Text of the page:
Congressional Record, 62d. Congr., 3d. Sess., December 11, 1912, pp. 502–503.
This sentiment has not entirely disappeared from our culture, but it’s certainly much diminished. Here’s a link to an interesting analysis of relatively recent polling data on U.S. attitudes regarding interracial marriage. It occurred to me while reviewing it, that in some ways it closely tracks national voting patterns for President Obama.

While we're on the subject let’s not forget that less than 200 years ago it was illegal for our ancestors here in the U.S. (in most of the country) to marry at all! Even where Blacks were able to legally marry, that status did not guarantee a Black man the same rights as a White man to protect his wife, children and loved ones from mistreatment or assault - a reality that has profoundly impacted relationships between the sexes to this day. This history makes me suspect of justifications used to deny others the same rights our people fought so hard to acquire. As Dr. King so eloquently stated, “Discrimination is a hellhound that gnaws at Negroes in every waking moment of their lives to remind them that the lie of their inferiority is accepted as truth in the society dominating them". Just substitute the word "gay" or "lesbian" and the principle is the same.

Unfortunately, we don’t have enough religious leaders like Dr. King articulating clear moral principles and spiritual guidance based on love, not fear. But then I remembered, the truth is ~ we never did. Brave, courageous religious leaders like Rev. E.D. Nixon, Rev. Adam Clayton Powell, Jr., Rev. Ralph Abernathy, Minister Malcolm X and Rev. Nat Turner were the exception, not the rule. Throughout our history in the U.S. traditional Black clergy have occupied the caboose on that “long train to freedom”. Most Black southern ministers supported Booker T. Washington in his accommodationist approach to segregation and black-white relations. In 1961, the Progressive Baptist Convention went on record as opposing Dr. King and his strategy of nonviolent civil disobedience as being too confrontational. The Black church was late to support the movement for women’s rights (although Black women comprise a disproportionate number of women living in poverty); was late to recognize the potential and power of Barack Obama’s candidacy (most religious leaders were early Hillary supporters) and because of persistent and pervasive homophobia - they were late to recognize the health threat to poor Black communities posed by HIV/AIDS, with predictably dire results.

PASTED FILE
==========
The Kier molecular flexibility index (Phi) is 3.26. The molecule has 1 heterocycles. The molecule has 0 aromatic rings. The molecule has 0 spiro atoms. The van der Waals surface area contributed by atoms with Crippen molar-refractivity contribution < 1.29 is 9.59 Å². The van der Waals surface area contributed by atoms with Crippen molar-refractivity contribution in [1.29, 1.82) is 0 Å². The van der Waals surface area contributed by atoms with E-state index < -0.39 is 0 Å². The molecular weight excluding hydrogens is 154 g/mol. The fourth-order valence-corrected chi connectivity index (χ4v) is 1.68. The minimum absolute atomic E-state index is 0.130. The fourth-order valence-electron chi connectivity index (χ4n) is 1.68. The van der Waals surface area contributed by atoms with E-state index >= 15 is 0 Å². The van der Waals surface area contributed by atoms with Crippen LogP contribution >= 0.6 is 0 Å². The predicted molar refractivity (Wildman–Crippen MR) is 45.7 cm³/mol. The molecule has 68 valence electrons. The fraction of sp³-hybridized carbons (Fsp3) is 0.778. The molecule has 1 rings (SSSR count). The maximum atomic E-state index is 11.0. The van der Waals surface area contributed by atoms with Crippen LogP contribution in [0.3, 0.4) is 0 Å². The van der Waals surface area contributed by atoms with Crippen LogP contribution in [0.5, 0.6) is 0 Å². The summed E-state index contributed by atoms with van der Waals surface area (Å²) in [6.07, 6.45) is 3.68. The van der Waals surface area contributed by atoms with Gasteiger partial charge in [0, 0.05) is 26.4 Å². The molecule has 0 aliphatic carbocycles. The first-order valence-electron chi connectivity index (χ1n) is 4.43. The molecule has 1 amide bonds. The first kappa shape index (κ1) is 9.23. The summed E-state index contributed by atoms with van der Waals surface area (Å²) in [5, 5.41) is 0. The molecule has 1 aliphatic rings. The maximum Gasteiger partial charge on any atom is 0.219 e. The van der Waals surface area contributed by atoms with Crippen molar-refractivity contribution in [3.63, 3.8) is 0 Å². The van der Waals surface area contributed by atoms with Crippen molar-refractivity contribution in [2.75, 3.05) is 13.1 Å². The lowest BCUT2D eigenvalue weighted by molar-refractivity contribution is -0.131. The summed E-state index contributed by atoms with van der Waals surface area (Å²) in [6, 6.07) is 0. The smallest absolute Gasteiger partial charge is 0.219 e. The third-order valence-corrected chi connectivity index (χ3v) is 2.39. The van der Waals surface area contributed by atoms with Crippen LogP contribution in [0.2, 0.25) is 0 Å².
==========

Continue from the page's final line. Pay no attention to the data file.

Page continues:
Too many Black religious leaders have asserted the right to deny equal rights to gays and lesbians in much the same way prior generations of religious leaders justified segregation and political disenfranchisement, or tolerated persecution and discrimination in the hope of heavenly reward. Many of the early civil rights leaders, defied their local preachers to follow then young upstarts like - Dr. Martin Luther King, Jr. and Malcolm X; last year many congregants ignored their pastors and cast their vote for the young upstart Barack Obama; hopefully many will do the same this year by voting their conscience and values instead of their doctrines. Perhaps their ‘religious leaders’ will choose to follow their example. Let's not forget the essential issue is not sexual orientation - but equal rights under the law......... Which side are you on?
Posted Sunday, May 17, 2009 at 10:33 PM
Deborah Small |